Key point 7-18. Churches can lose a portion of their property to a neighboring landowner as a result of "adverse possession," if the neighbor openly and adversely occupies church property for the length of time prescribed by state law.
Churches can lose a portion of their property to a neighboring landowner as a result of "adverse possession," if the neighbor openly and adversely occupies church property for the length of time prescribed by state law.
- An Arkansas court ruled that a neighboring landowner had a legal right to use a roadway across church property to access a public road because he and his family had used the roadway for a sufficient length of time without objection by the church. A trial court ruled that the neighboring family had a legal right to use the driveway on the basis of an "easement by prescription." Such an easement arises by operation of law after a landowner uses a roadway across another's property for a sufficient length of time. A state appeals court agreed. It conceded that Arkansas does not have a statute specifying the length of time needed to establish an easement by prescription, but it noted that the state Supreme Court has applied the seven-year period for acquiring title to land by adverse possession. The court noted that "where there is usage of a passageway over land, whether it began by permission or otherwise, if that usage continues openly for seven years after the landowner has actual knowledge that the usage is adverse to his interest or where the usage continues for seven years after the facts and circumstances of the prior usage are such that the landowner would be presumed to know the usage was adverse, then such usage ripens into an absolute right." Johnson v. Jones, 977 S.W.2d 903 (Ark. App. 1998).
- A neighboring landowner claimed title to 2 portions of a church's property as a result of adverse possession. The first portion of land claimed by the neighbor was land up to a boundary line that was set back several feet onto the church's property. For at least 11 years, the church and neighboring landowner considered this line to be their actual boundary line. The second portion of land claimed by the neighbor was a tract that he maintained for more than 11 years. A New York appellate court concluded that the church had lost its right to both portions of land. With respect to the first portion (land lost by the incorrect boundary line), the court observed, "Testimony shows the practical location of the boundary line and acquiescence thereto by the respective property owners for at least 11 years. Practical location and acquiescence for the statutory period is conclusive as to the location of the boundary line." With respect to the second portion of property (that had been maintained by the neighboring landowner), the court observed that for 14 years the neighboring landowner "cultivated and maintained the subject parcel, mowed it, planted a garden and trees on it, and erected a garage, swimming pool, storage shed and clothes line on it. We find that these facts established that [the neighbor] possessed the parcel hostilely and under claim of right, actually, openly and notoriously, exclusively and continuously for the statutory period." This case demonstrates the potential loss of property that may result from erroneous boundary lines and fences, and the maintenance and use of a portion of a church's property by a neighbor. Chavoustie v. Stone Street Baptist Church, 569 N.Y.S.2d 528 (A.D. 4 Dept. 1991).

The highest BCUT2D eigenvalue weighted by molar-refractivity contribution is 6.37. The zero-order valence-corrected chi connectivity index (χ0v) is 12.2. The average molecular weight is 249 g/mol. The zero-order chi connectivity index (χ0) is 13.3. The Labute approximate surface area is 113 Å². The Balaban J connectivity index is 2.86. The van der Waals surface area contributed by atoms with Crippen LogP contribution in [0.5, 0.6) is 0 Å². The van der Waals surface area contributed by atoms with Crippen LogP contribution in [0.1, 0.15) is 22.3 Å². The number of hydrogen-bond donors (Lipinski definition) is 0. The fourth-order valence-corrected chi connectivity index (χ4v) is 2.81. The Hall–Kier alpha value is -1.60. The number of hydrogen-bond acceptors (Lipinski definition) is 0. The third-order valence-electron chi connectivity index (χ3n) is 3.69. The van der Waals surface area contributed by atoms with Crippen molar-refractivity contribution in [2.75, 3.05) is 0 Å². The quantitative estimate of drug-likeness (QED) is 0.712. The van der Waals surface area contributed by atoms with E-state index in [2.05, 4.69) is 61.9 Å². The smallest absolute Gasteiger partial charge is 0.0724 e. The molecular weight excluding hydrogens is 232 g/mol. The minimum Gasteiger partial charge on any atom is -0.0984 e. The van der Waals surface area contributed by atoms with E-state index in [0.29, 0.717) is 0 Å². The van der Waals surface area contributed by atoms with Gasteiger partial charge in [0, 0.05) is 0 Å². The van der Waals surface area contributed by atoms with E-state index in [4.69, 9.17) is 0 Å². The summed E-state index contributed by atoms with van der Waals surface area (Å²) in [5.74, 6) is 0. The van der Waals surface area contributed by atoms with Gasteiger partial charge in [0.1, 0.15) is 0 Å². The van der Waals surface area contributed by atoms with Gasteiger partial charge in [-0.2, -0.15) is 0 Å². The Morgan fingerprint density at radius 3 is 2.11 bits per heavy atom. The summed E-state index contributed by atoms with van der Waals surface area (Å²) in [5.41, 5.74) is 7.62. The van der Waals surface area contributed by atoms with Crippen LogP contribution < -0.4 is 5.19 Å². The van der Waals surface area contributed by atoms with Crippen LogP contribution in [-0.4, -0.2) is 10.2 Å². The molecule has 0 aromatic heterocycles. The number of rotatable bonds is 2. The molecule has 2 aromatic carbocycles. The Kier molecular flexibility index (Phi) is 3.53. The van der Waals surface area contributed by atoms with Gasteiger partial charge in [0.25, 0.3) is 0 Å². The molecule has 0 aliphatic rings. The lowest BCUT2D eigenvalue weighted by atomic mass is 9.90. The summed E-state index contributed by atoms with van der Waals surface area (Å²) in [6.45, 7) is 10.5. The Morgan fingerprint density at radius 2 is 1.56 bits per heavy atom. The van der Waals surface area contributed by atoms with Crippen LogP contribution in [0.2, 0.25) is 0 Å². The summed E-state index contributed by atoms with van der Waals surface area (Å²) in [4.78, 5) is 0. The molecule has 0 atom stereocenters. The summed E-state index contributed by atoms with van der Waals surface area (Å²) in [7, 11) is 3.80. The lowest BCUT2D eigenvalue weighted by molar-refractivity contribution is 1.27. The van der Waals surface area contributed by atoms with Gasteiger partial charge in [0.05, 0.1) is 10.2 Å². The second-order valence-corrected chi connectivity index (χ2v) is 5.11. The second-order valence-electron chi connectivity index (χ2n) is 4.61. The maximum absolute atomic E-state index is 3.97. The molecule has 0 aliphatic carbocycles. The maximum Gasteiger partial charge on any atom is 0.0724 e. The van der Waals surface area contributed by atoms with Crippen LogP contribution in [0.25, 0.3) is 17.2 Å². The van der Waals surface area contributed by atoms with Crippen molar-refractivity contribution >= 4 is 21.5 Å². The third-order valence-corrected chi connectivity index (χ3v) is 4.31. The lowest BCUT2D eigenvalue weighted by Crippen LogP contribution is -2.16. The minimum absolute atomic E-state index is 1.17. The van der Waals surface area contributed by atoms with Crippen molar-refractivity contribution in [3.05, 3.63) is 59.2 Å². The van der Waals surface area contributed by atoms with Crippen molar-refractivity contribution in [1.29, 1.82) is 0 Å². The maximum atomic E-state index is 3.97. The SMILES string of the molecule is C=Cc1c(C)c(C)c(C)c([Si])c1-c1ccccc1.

- A Tennessee court ruled that a woman who used a path across a church's property had not acquired an easement because her years of use were less than the 20 years prescribed by law for adverse possession. Thompson v. Hulse, 2000 WL 124787 (unpublished decision, Tenn. App. 2000).